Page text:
Investor

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An investor is a person that allocates capital with the expectation of a future financial return. [1] Types of investments include: equity, debt securities, real estate, currency, commodity, token, derivatives such as put and call options, futures, forwards, etc. This definition makes no distinction between the investors in the primary and secondary markets. That is, someone who provides a business with capital and someone who buys a stock are both investors. An investor who owns a stock is a shareholder.

Stock financial instrument

The stock of a corporation is all of the shares into which ownership of the corporation is divided. In American English, the shares are commonly known as "stocks". A single share of the stock represents fractional ownership of the corporation in proportion to the total number of shares. This typically entitles the stockholder to that fraction of the company's earnings, proceeds from liquidation of assets, or voting power, often dividing these up in proportion to the amount of money each stockholder has invested. Not all stock is necessarily equal, as certain classes of stock may be issued for example without voting rights, with enhanced voting rights, or with a certain priority to receive profits or liquidation proceeds before or after other classes of shareholders.

Bond (finance) instrument of indebtedness

In finance, a bond is an instrument of indebtedness of the bond issuer to the holders. The most common types of bonds include municipal bonds and corporate bonds.

Security (finance) tradable financial asset

A security is a tradable financial asset. The term commonly refers to any form of financial instrument, but its legal definition varies by jurisdiction. In some countries and languages the term "security" is commonly used in day-to-day parlance to mean any form of financial instrument, even though the underlying legal and regulatory regime may not have such a broad definition. In some jurisdictions the term specifically excludes financial instruments other than equities and fixed income instruments. In some jurisdictions it includes some instruments that are close to equities and fixed income, e.g., equity warrants.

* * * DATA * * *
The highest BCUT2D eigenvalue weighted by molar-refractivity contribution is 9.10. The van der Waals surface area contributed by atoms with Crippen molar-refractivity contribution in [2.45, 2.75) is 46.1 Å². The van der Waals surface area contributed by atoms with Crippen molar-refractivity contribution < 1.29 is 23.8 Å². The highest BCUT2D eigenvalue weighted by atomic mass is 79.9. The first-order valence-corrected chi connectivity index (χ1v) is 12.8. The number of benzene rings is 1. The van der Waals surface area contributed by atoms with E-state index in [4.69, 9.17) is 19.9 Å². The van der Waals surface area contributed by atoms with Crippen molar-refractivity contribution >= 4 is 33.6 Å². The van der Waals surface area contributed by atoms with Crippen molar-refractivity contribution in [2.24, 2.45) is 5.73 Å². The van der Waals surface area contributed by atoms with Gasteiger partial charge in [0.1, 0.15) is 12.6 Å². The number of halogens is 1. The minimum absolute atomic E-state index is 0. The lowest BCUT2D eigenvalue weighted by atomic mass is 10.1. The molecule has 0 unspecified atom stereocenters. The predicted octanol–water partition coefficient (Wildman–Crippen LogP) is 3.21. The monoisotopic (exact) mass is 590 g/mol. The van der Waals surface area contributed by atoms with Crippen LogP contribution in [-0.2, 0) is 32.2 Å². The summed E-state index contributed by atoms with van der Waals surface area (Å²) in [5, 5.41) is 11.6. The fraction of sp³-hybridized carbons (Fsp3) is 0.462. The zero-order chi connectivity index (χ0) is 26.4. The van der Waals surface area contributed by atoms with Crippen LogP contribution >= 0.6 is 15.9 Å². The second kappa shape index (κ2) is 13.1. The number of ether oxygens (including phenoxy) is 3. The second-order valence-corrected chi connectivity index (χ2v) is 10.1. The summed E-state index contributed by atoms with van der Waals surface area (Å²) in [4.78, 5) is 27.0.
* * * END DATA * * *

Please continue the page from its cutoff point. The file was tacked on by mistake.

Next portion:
Contents

Essential quality

The assumption of risk in anticipation of gain but recognizing a higher than average possibility of loss. The term "speculation" implies that a business or investment risk can be analyzed and measured, and its distinction from the term "investment" is one of degree of risk. It differs from gambling, which is based on random outcomes. [2] [ full citation needed ]

Gambling Wagering of money on a game of chance or event with an uncertain outcome

Gambling is the wagering of money or something of value on an event with an uncertain outcome, with the primary intent of winning money or material goods. Gambling thus requires three elements to be present: consideration, risk (chance), and a prize. The outcome of the wager is often immediate, such as a single roll of dice, a spin of a roulette wheel, or a horse crossing the finish line, but longer time frames are also common, allowing wagers on the outcome of a future sports contest or even an entire sports season.

Investors can include stock traders but with this distinguishing characteristic: investors are owners of a company which entails responsibilities. [3]

Types of investors

There are two types of investors, retail investors and institutional investors:

An institutional investor is an entity which pools money to purchase securities, real property, and other investment assets or originate loans. Institutional investors include banks, insurance companies, pensions, hedge funds, REITs, investment advisors, endowments, and mutual funds. Operating companies which invest excess capital in these types of assets may also be included in the term. Activist institutional investors may also influence corporate governance by exercising voting rights in their investments.

Retail investor

Trust law three-party fiduciary relationship

A trust is a three-party fiduciary relationship in which the first party, the trustor or settlor, transfers ("settles") a property upon the second party for the benefit of the third party, the beneficiary.

Collecting purposefully gathering items

The hobby of collecting includes seeking, locating, acquiring, organizing, cataloging, displaying, storing, and maintaining items that are of interest to an individual collector. Collections differ in a wide variety of respects, most obviously in the nature and scope of the objects contained, but also in purpose, presentation, and so forth. The range of possible subjects for a collection is practically unlimited, and collectors have realised a vast number of these possibilities in practice, although some are much more popular than others.

Institutional investor

Venture capital start-up investment